This briefing looks at what data and statistics are available about harmful sexual behaviour to help professionals, and the organisations they work for, make evidence based decisions.
How common is harmful sexual behaviour?
We do not know the true number of children and young people affected by harmful sexual behaviour (HSB). HSB covers a wide range of behaviours, many of which do not come to the attention of authorities. However some attempts to estimate the prevalence of HSB have been made using data from children's self-reported experiences of sexual abuse by peers and services which work with children with HSB.
From this research we can estimate that around a third of child sexual abuse is by other children and young people.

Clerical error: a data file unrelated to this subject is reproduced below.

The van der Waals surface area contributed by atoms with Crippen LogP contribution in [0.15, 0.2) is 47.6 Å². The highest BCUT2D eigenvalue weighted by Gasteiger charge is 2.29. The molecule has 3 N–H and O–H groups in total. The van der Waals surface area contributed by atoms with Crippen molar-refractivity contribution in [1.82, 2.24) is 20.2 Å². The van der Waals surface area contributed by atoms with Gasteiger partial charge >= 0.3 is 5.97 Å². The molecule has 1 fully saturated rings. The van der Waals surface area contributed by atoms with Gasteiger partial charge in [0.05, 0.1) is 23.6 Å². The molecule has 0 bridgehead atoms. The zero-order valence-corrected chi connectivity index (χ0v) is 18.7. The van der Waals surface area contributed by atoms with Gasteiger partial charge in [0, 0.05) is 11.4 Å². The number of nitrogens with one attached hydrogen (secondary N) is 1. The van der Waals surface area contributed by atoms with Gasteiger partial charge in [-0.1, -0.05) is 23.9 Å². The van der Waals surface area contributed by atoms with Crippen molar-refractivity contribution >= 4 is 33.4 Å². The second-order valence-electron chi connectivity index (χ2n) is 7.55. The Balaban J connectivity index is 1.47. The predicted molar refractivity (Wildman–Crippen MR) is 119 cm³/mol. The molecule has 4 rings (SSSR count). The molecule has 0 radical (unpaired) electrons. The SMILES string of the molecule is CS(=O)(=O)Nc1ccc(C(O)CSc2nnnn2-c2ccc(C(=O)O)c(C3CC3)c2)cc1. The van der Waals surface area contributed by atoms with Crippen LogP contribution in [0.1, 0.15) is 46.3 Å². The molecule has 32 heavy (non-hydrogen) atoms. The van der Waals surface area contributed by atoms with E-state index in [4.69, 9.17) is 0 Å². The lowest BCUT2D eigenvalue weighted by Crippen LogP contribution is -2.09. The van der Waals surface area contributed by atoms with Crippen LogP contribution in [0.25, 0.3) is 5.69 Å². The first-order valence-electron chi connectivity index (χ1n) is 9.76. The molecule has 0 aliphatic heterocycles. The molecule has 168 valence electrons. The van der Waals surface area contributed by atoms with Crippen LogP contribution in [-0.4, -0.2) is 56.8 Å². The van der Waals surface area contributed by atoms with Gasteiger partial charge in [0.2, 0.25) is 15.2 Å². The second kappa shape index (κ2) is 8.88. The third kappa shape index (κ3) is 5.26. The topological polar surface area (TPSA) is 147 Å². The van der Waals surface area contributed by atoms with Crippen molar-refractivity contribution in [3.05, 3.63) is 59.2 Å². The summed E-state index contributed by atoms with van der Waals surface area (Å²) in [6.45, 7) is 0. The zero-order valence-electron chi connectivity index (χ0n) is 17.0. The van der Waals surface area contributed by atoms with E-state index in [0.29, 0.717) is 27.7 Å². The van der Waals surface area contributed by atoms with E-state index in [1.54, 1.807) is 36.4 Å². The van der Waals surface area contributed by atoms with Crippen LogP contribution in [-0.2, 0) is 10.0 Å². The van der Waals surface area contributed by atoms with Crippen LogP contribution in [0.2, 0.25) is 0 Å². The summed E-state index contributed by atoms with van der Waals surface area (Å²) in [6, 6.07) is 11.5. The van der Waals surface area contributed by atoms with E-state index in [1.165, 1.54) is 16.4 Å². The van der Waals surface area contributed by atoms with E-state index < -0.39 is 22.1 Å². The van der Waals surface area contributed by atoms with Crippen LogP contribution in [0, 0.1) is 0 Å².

Findings from the data
- There is some cross-over between online and offline HSB and between child sexual exploitation and HSB.
- Harmful sexual behaviour is most commonly identified in adolescent boys, but girls and younger children can also exhibit HSB.
- A significant proportion of children with HSB also have a learning disability.
- The majority of children with HSB have themselves experienced trauma, including abuse or neglect.
- The majority of children and young people displaying HSB do not become sexual offenders as adults.
- Young people who display HSB often experience other emotional, behavioural and peer related difficulties.